Alicia Ybarbo and Mary Ann Zoellner sure don’t seem like sh*tty moms. I meet Alicia’s kids in the hallway outside her apartment. “Are you here for the interview?” her son politely asks. “Let me show you my apartment,” he says as he leads the way inside. Clearly, they’re doing something right.
Alicia and Mary Ann are gracious and warm and funny. Talking to them feels like a casual chat with two fabulous new friends. They’re also two extremely accomplished NBC producers with nine Emmys between them and two children each (ages six and eight for Mary Ann and seven and nine for Alicia). Their new book, Sh*tty Mom: The Parenting Guide for the Rest of Us, is the latest laugh-out-loud read that you’ll be quoting to your husband or best friend for months to come. Written with journalist Karen Moline and comedian Laurie Kilmartin (who brought all the funny), Sh*tty Mom covers all-important parenting topics, like “How to Sleep in Until Nine A.M. Every Weekend” and “How to Get Rid of a Mom Who Wants to Stay Over During the Entire Playdate.”
But before you bust out laughing and go buy the book for yourself, meet two of the lovely (and hilarious) ladies behind the nationwide movement to drop the mom guilt and get on with life.
What is a sh*tty mom?
Alicia Ybarbo: We like to start with what a sh*tty mom is not. A sh*tty mom is not a mean mom, a finger-pointing mom, or a mom who doesn’t love her kids. A sh*tty mom is one who acknowledges her less than perfect parenting moments—the moments you can either stress about or laugh about, and we choose to laugh about them.
Are there moms out there who are living up to all the how-to-parent guide books?
Mary Ann Zoellner: There’s too much guilt in mommyhood. If you’re supposed to buy a manual to raise your kid and you don’t live up to it, you’re a bad mom. When you’re first having kids, there are those moms you idolize and think, “God, I’m so sh*tty compared to them.” Then you realize that if you went to live in their house, there would be more problems than you think. The message of our book is really that you’re not as terrible as you think.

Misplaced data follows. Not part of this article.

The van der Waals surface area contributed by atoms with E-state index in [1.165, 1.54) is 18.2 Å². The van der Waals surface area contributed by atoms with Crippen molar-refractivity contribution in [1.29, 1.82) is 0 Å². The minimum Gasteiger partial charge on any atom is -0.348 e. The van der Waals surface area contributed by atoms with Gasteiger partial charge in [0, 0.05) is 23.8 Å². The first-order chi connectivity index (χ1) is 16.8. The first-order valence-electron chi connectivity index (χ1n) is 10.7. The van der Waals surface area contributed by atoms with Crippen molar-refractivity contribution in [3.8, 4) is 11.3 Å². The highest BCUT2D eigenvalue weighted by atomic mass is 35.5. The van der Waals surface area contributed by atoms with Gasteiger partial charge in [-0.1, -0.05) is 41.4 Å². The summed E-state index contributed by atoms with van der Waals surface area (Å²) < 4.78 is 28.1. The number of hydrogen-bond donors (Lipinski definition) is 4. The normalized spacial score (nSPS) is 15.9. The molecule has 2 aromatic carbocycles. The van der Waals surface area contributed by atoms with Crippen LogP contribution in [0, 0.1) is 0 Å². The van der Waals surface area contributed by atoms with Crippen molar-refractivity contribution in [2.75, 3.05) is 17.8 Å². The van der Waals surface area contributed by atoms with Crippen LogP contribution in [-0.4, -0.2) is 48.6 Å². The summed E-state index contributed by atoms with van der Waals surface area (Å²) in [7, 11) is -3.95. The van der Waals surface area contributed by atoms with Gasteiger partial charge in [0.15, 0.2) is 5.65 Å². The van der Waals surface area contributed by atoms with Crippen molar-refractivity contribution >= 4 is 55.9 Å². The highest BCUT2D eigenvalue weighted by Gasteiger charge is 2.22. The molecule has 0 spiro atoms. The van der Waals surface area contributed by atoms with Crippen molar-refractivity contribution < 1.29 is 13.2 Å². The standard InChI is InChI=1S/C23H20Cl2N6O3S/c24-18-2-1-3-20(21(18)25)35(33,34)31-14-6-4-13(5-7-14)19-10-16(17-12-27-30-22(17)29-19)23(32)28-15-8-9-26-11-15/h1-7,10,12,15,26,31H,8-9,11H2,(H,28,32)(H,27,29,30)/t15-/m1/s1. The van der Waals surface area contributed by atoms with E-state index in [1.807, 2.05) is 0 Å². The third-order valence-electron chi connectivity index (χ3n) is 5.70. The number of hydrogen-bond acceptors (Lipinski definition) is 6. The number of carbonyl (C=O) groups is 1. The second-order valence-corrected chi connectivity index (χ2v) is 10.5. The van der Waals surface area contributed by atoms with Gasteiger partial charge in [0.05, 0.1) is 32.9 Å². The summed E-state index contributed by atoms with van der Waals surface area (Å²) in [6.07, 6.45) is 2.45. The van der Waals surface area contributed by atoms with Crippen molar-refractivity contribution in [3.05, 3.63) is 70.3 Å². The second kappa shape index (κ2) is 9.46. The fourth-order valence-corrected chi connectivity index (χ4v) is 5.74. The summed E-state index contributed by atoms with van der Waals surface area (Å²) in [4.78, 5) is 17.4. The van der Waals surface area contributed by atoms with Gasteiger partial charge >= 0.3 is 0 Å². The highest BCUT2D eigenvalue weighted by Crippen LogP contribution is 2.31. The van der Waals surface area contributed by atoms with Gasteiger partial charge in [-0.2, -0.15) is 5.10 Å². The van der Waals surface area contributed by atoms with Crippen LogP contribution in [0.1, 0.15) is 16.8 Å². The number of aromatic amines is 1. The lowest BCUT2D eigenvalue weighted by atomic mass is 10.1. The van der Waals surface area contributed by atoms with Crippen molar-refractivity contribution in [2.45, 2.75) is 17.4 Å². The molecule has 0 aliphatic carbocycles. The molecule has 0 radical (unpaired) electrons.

AY: I think they’re not allowing themselves to step down. They’re putting way too much pressure on themselves. Sometimes it’s really the first-time mom who’s doing that to herself, and once that second kid comes and there are way more sh*tty mom moments…you have to laugh and let it go.
MAZ: There’s a picture of me in Central Park with my kids playing and me bent over my Kindle reading Fifty Shades of Grey. So we’re telling moms, after you’ve read all three Fifty Shades of Grey, you’re definitely a sh*tty mom.
AY: We work full-time, so it’s hard to take a moment to breathe sometimes. For my son’s birthday, he wanted to bring cupcakes for his class. It was a busy workweek, but Thursday night, 10pm, I’m making the cupcakes—out of a box, of course. I was so proud of myself, and my son was thrilled. The next day at work, I get a phone call from my son’s teacher: “Are these cupcakes gluten-free, peanut-free, dairy-free, etc?” “Um, I don’t know,” was the only response I could give her. They’re from Food Emporium! My son came home so upset that there were five kids who couldn’t eat the cupcakes at school that day, and that just broke my heart. I missed one little thing, and that’s the one little thing you just want to beat yourself up over.
Your first book was so different—you wrote TODAY’S MOMS: Essentials for Surviving Baby’s First Year with collected advice from “TODAY Show” anchors, producers, and experts. How did you go from that book to this one?